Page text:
So who guides you on your journey? Who gives you the courage to grapple with the truth in your writing, especially at those times when it’s painful to do so? And what do you do to thank her for her help?


Hedgebrook supports visionary women writers whose stories and ideas shape our culture now and for generations to come. The opinions expressed here are not necessarily representative of the opinions of Hedgebrook, its staff or board members.

Amy Evans
About Amy Evans


  • Rita Traut Kabeto
    7:42 PM - 11 October, 2012

    Hedgebrook sounds like an organization I might want to belong to.
    Listening for echoes? Then turn inward.
    Rita Traut Kabeto

  • SuzanneJacobs
    5:23 PM - 28 June, 2013

    There are filmed adaptations of plays and plays that are, in essence, staged for the film camera. “Between Us,” sadly, is closer to the latter.
    Joe Hortua’s four-handed melodrama about the arc of a relationship between two couples feels stagy, claustrophobic, despite filmmaker Dan Mirvish’s efforts to “open the play up” with varied settings and outdoor footage. And it’s performed theatrically, built to play to the back rows.
    Grace and Carlo (Julia Stiles and Taye Diggs) are newlyweds, visiting the Midwestern home of their college buddies, Sharyl and Joel (Melissa George and David Harbour). Whatever “seems like old times” nostalgia they might share is troubled by simmering resentments, jealousies and old grudges.
    Carlo is a photographer, http://www.agoshow.net/2009-All-Star-Seattle-Mariners-51-Ichiro-Blue-Jerseys-5/ – 2009 All Star Seattle Mariners 51 Ichiro Blue Jerseys a struggling artist. Joel was also a photographer, but he sold-out (or turned practical) and now he and Melissa live in a McMansion. Where they aren’t happy. Carlo and Grace try to endure, support.
    But in the end, they wind up clinging to each other.
    The other couple’s unsettling bickering is just getting started when we switch to another scene, a year later. We’re privy to a second meeting, this time http://www.agoshow.net/Tigers-26-Boesch-red-2010-All-Star-Jerseys-34/ – Tigers 26 Boesch red 2010 All Star Jerseys in Grace and Carlo’s dingy, crowded New York apartment. Carlo is still struggling, social worker Grace is bitter. And who shows up but Joel and Sharyl.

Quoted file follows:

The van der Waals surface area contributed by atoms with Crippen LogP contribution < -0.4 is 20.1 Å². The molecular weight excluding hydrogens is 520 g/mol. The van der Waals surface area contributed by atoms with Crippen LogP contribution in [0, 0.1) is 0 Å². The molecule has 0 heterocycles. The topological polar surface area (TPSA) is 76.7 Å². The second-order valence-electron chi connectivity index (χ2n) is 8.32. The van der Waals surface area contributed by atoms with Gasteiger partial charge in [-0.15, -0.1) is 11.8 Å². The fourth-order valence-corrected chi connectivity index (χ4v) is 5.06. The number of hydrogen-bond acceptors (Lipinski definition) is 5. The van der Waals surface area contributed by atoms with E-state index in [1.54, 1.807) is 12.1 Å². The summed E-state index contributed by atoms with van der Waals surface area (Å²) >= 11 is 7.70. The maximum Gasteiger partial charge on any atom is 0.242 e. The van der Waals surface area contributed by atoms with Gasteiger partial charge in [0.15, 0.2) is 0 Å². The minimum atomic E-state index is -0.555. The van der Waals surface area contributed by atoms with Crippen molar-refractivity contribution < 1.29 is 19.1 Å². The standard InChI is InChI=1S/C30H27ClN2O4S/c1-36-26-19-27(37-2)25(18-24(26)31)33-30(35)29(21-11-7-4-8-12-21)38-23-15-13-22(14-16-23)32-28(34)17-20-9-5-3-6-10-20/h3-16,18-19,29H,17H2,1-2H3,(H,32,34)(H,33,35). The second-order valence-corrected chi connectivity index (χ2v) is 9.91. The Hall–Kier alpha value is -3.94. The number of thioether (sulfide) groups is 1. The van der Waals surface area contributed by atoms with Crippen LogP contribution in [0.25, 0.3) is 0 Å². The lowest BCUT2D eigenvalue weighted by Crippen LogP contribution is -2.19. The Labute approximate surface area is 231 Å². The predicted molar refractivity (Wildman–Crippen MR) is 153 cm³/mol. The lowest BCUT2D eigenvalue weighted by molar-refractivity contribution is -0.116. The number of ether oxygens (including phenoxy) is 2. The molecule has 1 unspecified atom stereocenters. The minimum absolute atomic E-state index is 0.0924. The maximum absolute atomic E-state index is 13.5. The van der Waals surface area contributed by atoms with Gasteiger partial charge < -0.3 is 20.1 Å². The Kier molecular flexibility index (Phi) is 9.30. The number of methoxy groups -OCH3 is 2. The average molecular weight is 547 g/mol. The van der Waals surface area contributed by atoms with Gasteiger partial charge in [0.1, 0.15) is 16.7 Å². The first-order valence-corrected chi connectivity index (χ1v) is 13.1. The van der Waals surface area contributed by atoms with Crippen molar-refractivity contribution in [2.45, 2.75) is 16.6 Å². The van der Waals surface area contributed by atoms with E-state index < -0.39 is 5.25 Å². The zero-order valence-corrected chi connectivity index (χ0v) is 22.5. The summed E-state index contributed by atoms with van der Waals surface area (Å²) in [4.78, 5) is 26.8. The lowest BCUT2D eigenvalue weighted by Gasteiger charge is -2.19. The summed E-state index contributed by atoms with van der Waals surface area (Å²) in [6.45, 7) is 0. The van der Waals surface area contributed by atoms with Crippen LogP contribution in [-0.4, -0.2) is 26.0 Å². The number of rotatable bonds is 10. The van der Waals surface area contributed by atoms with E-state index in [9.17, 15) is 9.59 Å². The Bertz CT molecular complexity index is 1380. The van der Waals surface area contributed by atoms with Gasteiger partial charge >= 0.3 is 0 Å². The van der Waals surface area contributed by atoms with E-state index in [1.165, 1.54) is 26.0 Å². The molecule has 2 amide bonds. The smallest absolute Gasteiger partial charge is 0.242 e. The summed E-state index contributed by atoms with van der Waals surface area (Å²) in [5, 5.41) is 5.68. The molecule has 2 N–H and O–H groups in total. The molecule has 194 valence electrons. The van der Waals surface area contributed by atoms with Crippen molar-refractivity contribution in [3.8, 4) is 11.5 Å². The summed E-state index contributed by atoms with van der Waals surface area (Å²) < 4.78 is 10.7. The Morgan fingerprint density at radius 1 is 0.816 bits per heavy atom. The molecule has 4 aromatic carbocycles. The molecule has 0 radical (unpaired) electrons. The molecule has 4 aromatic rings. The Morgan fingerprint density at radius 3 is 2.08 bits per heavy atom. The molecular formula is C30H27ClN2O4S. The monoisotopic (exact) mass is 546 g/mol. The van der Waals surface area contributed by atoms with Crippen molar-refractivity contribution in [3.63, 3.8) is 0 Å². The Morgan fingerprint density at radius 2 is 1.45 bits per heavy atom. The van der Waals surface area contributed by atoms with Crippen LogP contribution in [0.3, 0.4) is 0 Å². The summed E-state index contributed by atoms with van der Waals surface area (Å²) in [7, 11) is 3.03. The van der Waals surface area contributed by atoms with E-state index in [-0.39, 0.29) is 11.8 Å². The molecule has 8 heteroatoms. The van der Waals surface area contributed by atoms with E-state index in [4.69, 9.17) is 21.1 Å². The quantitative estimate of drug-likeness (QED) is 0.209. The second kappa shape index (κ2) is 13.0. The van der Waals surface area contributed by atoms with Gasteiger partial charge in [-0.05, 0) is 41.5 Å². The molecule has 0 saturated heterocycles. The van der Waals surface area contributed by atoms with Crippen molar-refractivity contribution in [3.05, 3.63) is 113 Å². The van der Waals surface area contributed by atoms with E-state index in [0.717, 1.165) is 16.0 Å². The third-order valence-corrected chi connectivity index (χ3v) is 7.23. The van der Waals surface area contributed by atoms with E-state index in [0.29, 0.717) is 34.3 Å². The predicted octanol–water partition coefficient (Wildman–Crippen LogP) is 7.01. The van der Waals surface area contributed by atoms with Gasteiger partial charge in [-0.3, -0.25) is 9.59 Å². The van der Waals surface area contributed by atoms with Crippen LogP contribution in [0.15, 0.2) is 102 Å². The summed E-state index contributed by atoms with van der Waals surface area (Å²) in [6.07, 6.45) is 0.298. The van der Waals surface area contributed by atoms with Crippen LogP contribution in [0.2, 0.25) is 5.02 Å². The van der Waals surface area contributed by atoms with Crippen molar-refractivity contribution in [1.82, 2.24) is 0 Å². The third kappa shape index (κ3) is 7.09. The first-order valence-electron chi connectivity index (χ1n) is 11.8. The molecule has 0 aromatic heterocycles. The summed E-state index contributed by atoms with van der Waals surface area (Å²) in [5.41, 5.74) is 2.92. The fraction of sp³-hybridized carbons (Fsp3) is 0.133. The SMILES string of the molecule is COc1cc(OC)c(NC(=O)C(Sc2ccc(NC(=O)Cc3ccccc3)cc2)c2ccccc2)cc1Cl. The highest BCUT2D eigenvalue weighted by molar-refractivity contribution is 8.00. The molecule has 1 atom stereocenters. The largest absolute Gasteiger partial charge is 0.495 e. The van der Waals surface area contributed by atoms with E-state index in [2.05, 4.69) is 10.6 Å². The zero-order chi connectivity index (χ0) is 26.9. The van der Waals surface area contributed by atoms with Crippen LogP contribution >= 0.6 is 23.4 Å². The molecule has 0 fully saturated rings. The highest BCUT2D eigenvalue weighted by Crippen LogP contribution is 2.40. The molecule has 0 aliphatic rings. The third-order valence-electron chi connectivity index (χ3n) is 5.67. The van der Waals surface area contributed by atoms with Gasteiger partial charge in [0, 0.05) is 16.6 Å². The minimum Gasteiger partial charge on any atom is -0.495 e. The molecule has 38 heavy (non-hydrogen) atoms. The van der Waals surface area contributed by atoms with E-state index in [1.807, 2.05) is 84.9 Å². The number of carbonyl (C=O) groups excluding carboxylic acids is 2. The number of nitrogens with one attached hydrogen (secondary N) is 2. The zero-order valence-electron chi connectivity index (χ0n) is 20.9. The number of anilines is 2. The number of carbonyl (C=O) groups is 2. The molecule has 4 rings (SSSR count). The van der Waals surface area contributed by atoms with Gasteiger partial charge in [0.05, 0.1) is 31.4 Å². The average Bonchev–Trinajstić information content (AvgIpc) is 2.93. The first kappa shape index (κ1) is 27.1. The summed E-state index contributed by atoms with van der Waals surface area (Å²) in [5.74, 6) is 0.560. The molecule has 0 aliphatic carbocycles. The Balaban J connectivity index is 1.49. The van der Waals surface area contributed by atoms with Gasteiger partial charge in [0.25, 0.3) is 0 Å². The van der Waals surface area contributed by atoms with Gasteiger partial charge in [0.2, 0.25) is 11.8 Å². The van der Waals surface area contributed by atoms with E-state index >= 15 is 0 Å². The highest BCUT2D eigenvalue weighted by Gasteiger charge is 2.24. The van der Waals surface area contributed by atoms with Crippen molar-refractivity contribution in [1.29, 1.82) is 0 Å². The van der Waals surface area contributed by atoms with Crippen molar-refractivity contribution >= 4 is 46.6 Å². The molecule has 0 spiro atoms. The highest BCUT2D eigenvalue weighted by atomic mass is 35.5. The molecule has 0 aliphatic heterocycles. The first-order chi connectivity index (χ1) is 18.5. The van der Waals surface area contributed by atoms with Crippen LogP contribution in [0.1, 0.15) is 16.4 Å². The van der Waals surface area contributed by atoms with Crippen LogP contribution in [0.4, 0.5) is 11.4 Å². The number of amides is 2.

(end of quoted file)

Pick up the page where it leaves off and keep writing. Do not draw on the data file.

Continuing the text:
“It’s great to see you guys!”
    “Is it? After last time?”
    “Between Us” teases out what happened at that first reunion, testy banter and debate among the foursome, who split up into pairs and condemn each other in their best “Who’s Afraid of Virginia Woolf?” impression.
    Occasionally, we flash back to bar scenes, college years much earlier in the relationship, and to a wedding.
    “I’m not judging” means, yeah, he’s judging. “You must be enjoying this” means no, no one is enjoying the direction the evening’s taken.
    There are surprise revelations and ugly memories, and the battle over the shifting class difference between these two couples plays out in an epic confrontation over a milkshake delivery tip.
    This is a good cast, but it’s all played at a rather shrill pitch that must work better on the stage. The intimacy of the screen makes it all uncomfortably in our face. And as movies often do, the play “Between Us” is deconstructed by the act of filming – showing its holes, its obvious devices and that most fatal flaw of all, characters we would run from if we encountered them at a dinner party.
    2 stars (Grade: C-minus)
    Cast: Julia Stiles, Taye Diggs, Melissa George, David Harbour
    Directed by Dan Mirvish, scripted by Dan Mirvish and Joe Hortua, based on his play. A Montery Media release.
    Running time: 1:30
    MPAA rating: unrated, with profanity, adult situations